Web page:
Both players have excellent foundations to build on.  Yet the projected numbers, while solid, were clearly hurt by their inattention and inversion of proper facial attire:

(courtesy of Bill James/Fangraphs)

Hosmer: 29 2B / 79 R / 20 HR / 79 RBI / .276 AVG / .342 OBP / 784 OPS

Freeman: 36 2B / 85 R /24 HR / 95 RBI /  .282 AVG / .358 OBP / .839 OPS

 

Pretty good, right? But now, let’s add some flavor.

image

image

BAM! As a certain loud cook might say.

Different methods, but same result. Hosmer fitted with the apt Selleck mustache, looks the part of stud first baseman to build you (both fantasy and real life) team around. He looks ready to mash. Freeman, on the other hand, is a more wily of sorts, and needs the mustache to fit it. That’s the mustache of a man who’s going to smack extra base hits and play some slick D.  That’s the mustache of your everyday 5-hitter.

Their numbers reflect the increased production with properly groomed facial hair. CUE UP THE MUSTACHE PROJECTION WIZARD 7000!

 

Hosmer:  38 2B / 98 R / 31 HR / 99 RBI / .296 AVG / .390 OBP / .905 OPS

Freeman: 46 2B / 100 R /30 HR / 109 RBI /  .308 AVG / .387 OBP / .915 OPS

 

Look at those numbers!  Clearly all that separates both Hosmer and Freeman from jumping from good young player to team cornerstone is some follicular guidance. The chinstrap look works for bouncers and bass players, folks, gentlemen are mustachioed.

 

THIS is a gentleman.

BONUS: Selleck’s line if he really played in his 80’s heyday – Mr. Baseball, while amazing, does not count:

45 2B / 112 R / 50 HR / 166 RBI / .321 AVG / .409 OBP / 1.012 OPS

 

Soon to come: Second Basemen, so you know there is a good chance of a mustache lasershow.

Stay groomed,

-V

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Filed under Baseball, Fantasy Baseball, first base, GOOSE, MLB, Opinion, Random Thoughts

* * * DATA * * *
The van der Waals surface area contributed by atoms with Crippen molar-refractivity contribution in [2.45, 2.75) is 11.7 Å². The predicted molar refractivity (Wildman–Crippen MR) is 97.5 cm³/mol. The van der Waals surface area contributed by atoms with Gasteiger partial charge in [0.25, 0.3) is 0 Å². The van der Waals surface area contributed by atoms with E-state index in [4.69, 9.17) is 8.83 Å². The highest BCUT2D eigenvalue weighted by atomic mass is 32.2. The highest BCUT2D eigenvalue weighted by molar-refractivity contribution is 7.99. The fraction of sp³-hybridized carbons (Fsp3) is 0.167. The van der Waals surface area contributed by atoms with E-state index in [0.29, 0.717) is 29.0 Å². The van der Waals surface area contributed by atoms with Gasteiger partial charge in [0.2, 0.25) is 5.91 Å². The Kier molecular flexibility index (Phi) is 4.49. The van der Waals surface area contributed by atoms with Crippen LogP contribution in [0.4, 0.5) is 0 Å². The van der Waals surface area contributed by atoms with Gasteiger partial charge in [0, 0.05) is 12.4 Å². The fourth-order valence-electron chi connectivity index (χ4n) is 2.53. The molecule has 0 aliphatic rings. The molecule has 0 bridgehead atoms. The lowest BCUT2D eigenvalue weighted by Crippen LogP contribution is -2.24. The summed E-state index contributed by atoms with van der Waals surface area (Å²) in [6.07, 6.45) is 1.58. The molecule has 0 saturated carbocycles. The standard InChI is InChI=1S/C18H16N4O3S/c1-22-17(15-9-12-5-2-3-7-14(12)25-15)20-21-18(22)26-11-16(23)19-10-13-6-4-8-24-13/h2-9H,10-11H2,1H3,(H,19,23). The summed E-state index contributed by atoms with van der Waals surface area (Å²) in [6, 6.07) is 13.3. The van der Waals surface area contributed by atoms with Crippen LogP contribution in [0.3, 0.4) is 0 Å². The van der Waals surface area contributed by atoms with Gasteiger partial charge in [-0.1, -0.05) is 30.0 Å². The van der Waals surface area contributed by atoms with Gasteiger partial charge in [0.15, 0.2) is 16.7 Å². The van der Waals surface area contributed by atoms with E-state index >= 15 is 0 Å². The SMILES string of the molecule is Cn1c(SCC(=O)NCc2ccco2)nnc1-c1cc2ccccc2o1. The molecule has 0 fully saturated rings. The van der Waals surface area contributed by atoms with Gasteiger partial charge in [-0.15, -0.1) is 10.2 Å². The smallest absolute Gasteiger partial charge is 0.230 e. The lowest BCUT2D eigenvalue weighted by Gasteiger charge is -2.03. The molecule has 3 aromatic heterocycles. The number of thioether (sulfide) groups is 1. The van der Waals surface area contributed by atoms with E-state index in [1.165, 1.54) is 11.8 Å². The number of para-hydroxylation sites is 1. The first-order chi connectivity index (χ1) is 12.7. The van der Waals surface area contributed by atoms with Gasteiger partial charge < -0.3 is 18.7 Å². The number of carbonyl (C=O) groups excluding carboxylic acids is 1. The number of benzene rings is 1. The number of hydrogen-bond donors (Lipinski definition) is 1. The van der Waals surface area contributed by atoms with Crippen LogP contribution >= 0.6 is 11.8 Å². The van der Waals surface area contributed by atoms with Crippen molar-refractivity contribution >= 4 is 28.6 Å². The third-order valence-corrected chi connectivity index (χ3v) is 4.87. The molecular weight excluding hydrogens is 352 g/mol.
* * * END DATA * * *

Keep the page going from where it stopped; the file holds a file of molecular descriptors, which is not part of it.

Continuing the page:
Fantasy Mustache: Catchers

Sleeper Mustache Candidates

#1 Travis D’Arnaud

image

That is a stare that says, “I’m ready to bludgeon some baseballs, and maybe some kittens.”

image

But wait through the magic of technology, add a Buford Tannen mustache and POW! It works.

It is difficult to project rookies, especially talented ones on bad teams.  Issues from playing time to (more practically) service time add a complex variable to when a rook will play, how much they’ll play and therefore if and when they’ll get comfortable.  That said, D’Arnaud has been projected to be a solid MLB starting catcher for several years now, so it is no stretch to give him a solid, if ordinary projection line pre-mustache.  With the mad dog mustache power added to his already steely glare, D’Arnaud figures to be a force to be reckoned with once the Metropolitans call him up to be their non-John Buck catcher (think sooner rather than later.  MUCH sooner with that ‘stache).

Pre-Mustache: .260 AVG// 16 2B // 45 R // 13 HR // 50 RBI

Post-Mustache: ..301 AVG // 25 2B // 66 R // 20 HR // 80 RBI

Again, the numbers don’t lie – the mustache variable cannot be discounted.

#2 Devin Mesoraco

Oh, hey there. Just thinkin’ bout baseball n’ stuff

Oh, hey there.  Just thinkin' bout what kind of eggs you'll want in the mornin'

Oh, hey there. Just thinkin’ bout what kind of eggs you’ll want in the mornin’

With experience comes confidence.  Even if that ‘experience’ is fabricated.  Trust me, I was a middle school boy once.  It will be no surprise, then, when Mr. Mesoraco takes a big leap in not only playing time, but also production, with the addition of those ladykiller whiskers.

Bill James Projections (Pre-Mustache): .255 AVG // 29 2B // 2 3B // 16 HR // 56 R // 59 RBI //

Mathematical Mustache Magic Practical Prognostication Algorithm (TM): .315 AVG // 39 2B // 4 3B // 22 HR // 70 R // 70 RBI //

Devin’s new stat projections reflect what his ‘stache is telling you – I’ll take more, but only if you ask me to, toots.

#3 Jeff Mathis

mathis

I have no projections to give.  Mathis is merely a terrible, horrible, no-good, very bad bad hitter.  At this point, why not try a mustache, man?

Stay groomed, First Basemen coming soon.

-v

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Filed under catchers, Fantasy Baseball, GOOSE, MLB, offseason, Random Thoughts, Sleepers

2011 Favorites: Outfielders